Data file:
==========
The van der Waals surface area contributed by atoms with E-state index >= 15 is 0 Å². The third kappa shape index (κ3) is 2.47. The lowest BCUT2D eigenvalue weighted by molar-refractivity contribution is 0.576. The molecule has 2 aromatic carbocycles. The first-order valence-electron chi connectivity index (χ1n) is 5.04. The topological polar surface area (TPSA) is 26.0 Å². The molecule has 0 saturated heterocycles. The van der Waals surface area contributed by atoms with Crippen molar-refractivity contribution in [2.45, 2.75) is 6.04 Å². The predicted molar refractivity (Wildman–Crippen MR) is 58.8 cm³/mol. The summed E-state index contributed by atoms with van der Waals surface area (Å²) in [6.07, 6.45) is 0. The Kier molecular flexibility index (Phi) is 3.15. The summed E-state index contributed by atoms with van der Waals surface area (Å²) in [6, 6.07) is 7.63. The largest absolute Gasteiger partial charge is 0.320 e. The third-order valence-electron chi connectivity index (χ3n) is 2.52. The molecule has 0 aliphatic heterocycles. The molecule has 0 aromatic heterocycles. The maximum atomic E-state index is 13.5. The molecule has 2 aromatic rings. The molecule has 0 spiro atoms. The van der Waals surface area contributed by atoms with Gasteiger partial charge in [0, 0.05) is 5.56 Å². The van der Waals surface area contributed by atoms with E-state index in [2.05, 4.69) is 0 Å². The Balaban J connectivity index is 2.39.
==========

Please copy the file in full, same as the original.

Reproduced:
The van der Waals surface area contributed by atoms with E-state index >= 15 is 0 Å². The third kappa shape index (κ3) is 2.47. The lowest BCUT2D eigenvalue weighted by molar-refractivity contribution is 0.576. The molecule has 2 aromatic carbocycles. The first-order valence-electron chi connectivity index (χ1n) is 5.04. The topological polar surface area (TPSA) is 26.0 Å². The molecule has 0 saturated heterocycles. The van der Waals surface area contributed by atoms with Crippen molar-refractivity contribution in [2.45, 2.75) is 6.04 Å². The predicted molar refractivity (Wildman–Crippen MR) is 58.8 cm³/mol. The summed E-state index contributed by atoms with van der Waals surface area (Å²) in [6.07, 6.45) is 0. The Kier molecular flexibility index (Phi) is 3.15. The summed E-state index contributed by atoms with van der Waals surface area (Å²) in [6, 6.07) is 7.63. The largest absolute Gasteiger partial charge is 0.320 e. The third-order valence-electron chi connectivity index (χ3n) is 2.52. The molecule has 0 aliphatic heterocycles. The molecule has 0 aromatic heterocycles. The maximum atomic E-state index is 13.5. The molecule has 2 aromatic rings. The molecule has 0 spiro atoms. The van der Waals surface area contributed by atoms with Gasteiger partial charge in [0, 0.05) is 5.56 Å². The van der Waals surface area contributed by atoms with E-state index in [2.05, 4.69) is 0 Å². The Balaban J connectivity index is 2.39.